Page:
Here is where Ben is so amazing. He’s completely self-taught, and he taught himself by studying music. That’s it, just studying music. And work. He studied the kind of music he wanted to write. He worked on playing things by ear, to learn which thing sounded good, and helping get things from your head down to your fingers. He studied film scores to figure out what sounds good with regard to length of the melody, chords under the melody… But the two main things that stuck out to me were when we talked about work and emotion.
First of all, work. Ben loves Bach as well, and had a brilliant quote by Bach (which later Mr. Phillips also quoted). When asked why his compositions were so good, Bach replied: “I was obliged to be industrious. Whoever is equally industrious will succeed . . . equally well.” If there’s one thing that characterizes what Ben has done, it is most definitely work. He challenged me to work.
Then we talked about emotion. He told me that you don’t write from emotion. I already somewhat knew that, as if you sit down at the piano whilst feeling sad and hit random notes, it won’t sound any different than any other time you’re hitting random notes. But yes, don’t write by emotion, but write to show emotion. Think about what you want the music to bring, then portray that. Get the listener to where you want them to be.
Ben does a lot of composition for films, like the Mysterious Islands, Homeschool Dropouts, Return of the Daughters, etc., and he was talking later about how in a film, you’re under submission to the director. Take what you need to do and see what other composers did in a similar place. (Eg, if you have an underwater shots, watch underwater scenes in other movies and see what the music is like).
So: study the kind of music you want to write, work hard, and don’t write from emotion, but portray it nevertheless.

“The aim and final end of all music should be none other than the glory of God and the refreshment of the soul.” – Bach

For the glory of the most high God alone,
And for my neighbour to learn from, (also Bach)
Kyleigh

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2 thoughts on “Sufficiency of Scripture: Composition and Aesthetics

  1. pen2sword says:

    Hang on… I’m confused. I followed you up until the part about art… and organization. Although I must say that I agree that orgnaization is art! But, does that mean that abstract art is inherently bad? Or art at all? I mean, can’t you use art to “show” God to the world and bring Him glory? And abstract art is not all chaotic… some of it, if you think about/look at it, is very organized. Colors express feelings the same way music notes do, etc. I mean, imagine the things you could do with art. If you wanted to, you could do it just the same as you could with music or writing or anything like that. (Music and writin are also art, of course…) What I mean is, art is what you make it. If I am an artist and I do my best to let God guide my work, then it isn’t about art celebrating art or anything else you mentioned, is it? So, for example, writing…. If I constantly pray for God to help me and do my utmost to use my work to give Him glory, then my art is not a bad thing, is it? And what does that mean for me? Does it mean I can only write specifically Christian books, or can I write mainstream books that are just plain good books? As in, they reflect the Christian and (to use a phrase) “godly” way of living/thinking, but they are not specifically allegorical?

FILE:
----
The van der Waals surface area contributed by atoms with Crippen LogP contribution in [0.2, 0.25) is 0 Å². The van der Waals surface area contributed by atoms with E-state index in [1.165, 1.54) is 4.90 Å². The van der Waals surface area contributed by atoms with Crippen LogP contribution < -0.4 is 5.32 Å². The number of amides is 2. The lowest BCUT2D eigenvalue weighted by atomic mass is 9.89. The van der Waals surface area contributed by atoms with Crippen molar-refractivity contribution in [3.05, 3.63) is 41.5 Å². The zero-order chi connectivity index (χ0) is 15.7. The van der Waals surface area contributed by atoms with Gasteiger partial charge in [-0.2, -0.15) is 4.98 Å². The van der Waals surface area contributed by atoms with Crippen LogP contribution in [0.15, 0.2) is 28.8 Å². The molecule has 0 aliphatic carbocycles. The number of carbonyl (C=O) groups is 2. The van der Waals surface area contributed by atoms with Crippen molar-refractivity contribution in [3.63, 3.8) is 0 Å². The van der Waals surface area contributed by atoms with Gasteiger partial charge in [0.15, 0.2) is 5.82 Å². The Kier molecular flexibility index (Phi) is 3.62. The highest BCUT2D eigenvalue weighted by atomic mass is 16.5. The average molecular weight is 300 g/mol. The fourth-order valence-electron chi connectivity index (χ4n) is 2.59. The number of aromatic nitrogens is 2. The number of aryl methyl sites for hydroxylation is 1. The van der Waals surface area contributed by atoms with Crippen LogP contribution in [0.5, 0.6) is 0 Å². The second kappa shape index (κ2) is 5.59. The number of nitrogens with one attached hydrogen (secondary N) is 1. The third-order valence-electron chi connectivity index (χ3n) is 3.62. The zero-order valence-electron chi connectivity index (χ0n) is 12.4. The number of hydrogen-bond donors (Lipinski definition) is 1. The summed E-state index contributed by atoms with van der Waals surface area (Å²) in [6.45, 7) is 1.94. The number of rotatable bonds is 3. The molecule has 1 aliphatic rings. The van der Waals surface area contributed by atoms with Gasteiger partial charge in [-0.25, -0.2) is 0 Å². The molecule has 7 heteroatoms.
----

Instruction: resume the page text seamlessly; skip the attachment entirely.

I have a lot to say about this kind of thing, I guess. I just want to make sure I really am glorifying God in my work, because I do want to use this talent I’ve been given– I want it to be my job. And if I can’t do my job right, or if it takes away from my spiritual life, then I have a problem.

    Anyway, if you would attempt to clarify, I would be appreciative. 🙂

    -Hannah W.

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    • kyleian says:

      Hannah: I can’t answer you as completely as I’d like, as I don’t wholly know myself.

      To your question of abstract art, I would have to change it a little. I don’t think the question is of abstractness versus concreteness but subjectiveness versus objectiveness. When we seek God as the objective standard for beauty, then our art will glorify Him, whether it’s abstract or concrete. My sister Cait has drawn some of the most beautiful abstract art I’ve ever seen. Abstract art can be objective – modern art is not (my definition of modern art is randomly drawing lines or splattering paint and then figuring out what it is, etc.) If our self is consumed with the gospel of God, then self expression WILL be to His glory.
      Art is what we make it – it’s our decision to make art that says ‘self’ or that says ‘God.’

      The short answer to your question about writing mainstream good books is that although mainstream good books can glorify God, ones that are allegorical or reveal the reason for our striving for (but mostly failing at, and would fail altogether, but for the grace of God) what the world sees as ‘morality’ is for His glory and to live as children of Light – these kinds of books have the potential to glorify God even MORE.

      Does that make sense?